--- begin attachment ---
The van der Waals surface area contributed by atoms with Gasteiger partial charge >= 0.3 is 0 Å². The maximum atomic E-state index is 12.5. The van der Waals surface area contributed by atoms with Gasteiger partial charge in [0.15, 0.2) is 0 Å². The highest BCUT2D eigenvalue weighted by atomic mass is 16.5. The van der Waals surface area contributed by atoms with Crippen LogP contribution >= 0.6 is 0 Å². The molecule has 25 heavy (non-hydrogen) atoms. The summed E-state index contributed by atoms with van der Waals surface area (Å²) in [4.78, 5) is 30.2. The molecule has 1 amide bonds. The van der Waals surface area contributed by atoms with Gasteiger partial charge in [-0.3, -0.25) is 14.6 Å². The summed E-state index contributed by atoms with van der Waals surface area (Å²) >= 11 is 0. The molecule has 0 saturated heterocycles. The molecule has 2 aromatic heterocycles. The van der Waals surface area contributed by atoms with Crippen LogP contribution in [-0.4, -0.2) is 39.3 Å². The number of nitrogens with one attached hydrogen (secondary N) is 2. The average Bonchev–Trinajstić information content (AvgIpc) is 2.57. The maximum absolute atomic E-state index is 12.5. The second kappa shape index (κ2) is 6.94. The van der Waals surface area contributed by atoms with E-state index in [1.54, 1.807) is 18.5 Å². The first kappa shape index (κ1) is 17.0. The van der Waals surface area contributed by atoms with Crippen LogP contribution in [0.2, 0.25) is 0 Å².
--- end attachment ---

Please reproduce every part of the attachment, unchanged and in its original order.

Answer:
The van der Waals surface area contributed by atoms with Gasteiger partial charge >= 0.3 is 0 Å². The maximum atomic E-state index is 12.5. The van der Waals surface area contributed by atoms with Gasteiger partial charge in [0.15, 0.2) is 0 Å². The highest BCUT2D eigenvalue weighted by atomic mass is 16.5. The van der Waals surface area contributed by atoms with Crippen LogP contribution >= 0.6 is 0 Å². The molecule has 25 heavy (non-hydrogen) atoms. The summed E-state index contributed by atoms with van der Waals surface area (Å²) in [4.78, 5) is 30.2. The molecule has 1 amide bonds. The van der Waals surface area contributed by atoms with Gasteiger partial charge in [-0.3, -0.25) is 14.6 Å². The summed E-state index contributed by atoms with van der Waals surface area (Å²) >= 11 is 0. The molecule has 0 saturated heterocycles. The molecule has 2 aromatic heterocycles. The van der Waals surface area contributed by atoms with Crippen LogP contribution in [-0.4, -0.2) is 39.3 Å². The number of nitrogens with one attached hydrogen (secondary N) is 2. The average Bonchev–Trinajstić information content (AvgIpc) is 2.57. The maximum absolute atomic E-state index is 12.5. The second kappa shape index (κ2) is 6.94. The van der Waals surface area contributed by atoms with E-state index in [1.54, 1.807) is 18.5 Å². The first kappa shape index (κ1) is 17.0. The van der Waals surface area contributed by atoms with Crippen LogP contribution in [0.2, 0.25) is 0 Å².